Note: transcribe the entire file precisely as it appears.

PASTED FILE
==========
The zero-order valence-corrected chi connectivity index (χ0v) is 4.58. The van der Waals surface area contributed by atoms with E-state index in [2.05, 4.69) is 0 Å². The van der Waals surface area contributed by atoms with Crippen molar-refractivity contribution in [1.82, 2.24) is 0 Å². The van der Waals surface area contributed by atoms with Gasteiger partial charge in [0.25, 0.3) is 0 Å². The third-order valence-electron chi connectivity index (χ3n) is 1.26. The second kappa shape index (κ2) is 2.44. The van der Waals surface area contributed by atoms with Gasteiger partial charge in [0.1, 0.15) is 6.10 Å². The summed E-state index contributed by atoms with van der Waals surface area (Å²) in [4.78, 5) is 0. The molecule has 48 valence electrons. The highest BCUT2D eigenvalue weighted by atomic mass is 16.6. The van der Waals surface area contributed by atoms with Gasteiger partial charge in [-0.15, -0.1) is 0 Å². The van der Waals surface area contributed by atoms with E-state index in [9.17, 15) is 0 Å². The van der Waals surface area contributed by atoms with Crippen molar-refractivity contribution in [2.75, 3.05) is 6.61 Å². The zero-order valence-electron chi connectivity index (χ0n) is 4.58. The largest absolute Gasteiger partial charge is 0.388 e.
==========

The zero-order valence-corrected chi connectivity index (χ0v) is 4.58. The van der Waals surface area contributed by atoms with E-state index in [2.05, 4.69) is 0 Å². The van der Waals surface area contributed by atoms with Crippen molar-refractivity contribution in [1.82, 2.24) is 0 Å². The van der Waals surface area contributed by atoms with Gasteiger partial charge in [0.25, 0.3) is 0 Å². The third-order valence-electron chi connectivity index (χ3n) is 1.26. The second kappa shape index (κ2) is 2.44. The van der Waals surface area contributed by atoms with Gasteiger partial charge in [0.1, 0.15) is 6.10 Å². The summed E-state index contributed by atoms with van der Waals surface area (Å²) in [4.78, 5) is 0. The molecule has 48 valence electrons. The highest BCUT2D eigenvalue weighted by atomic mass is 16.6. The van der Waals surface area contributed by atoms with Gasteiger partial charge in [-0.15, -0.1) is 0 Å². The van der Waals surface area contributed by atoms with E-state index in [9.17, 15) is 0 Å². The van der Waals surface area contributed by atoms with Crippen molar-refractivity contribution in [2.75, 3.05) is 6.61 Å². The zero-order valence-electron chi connectivity index (χ0n) is 4.58. The largest absolute Gasteiger partial charge is 0.388 e.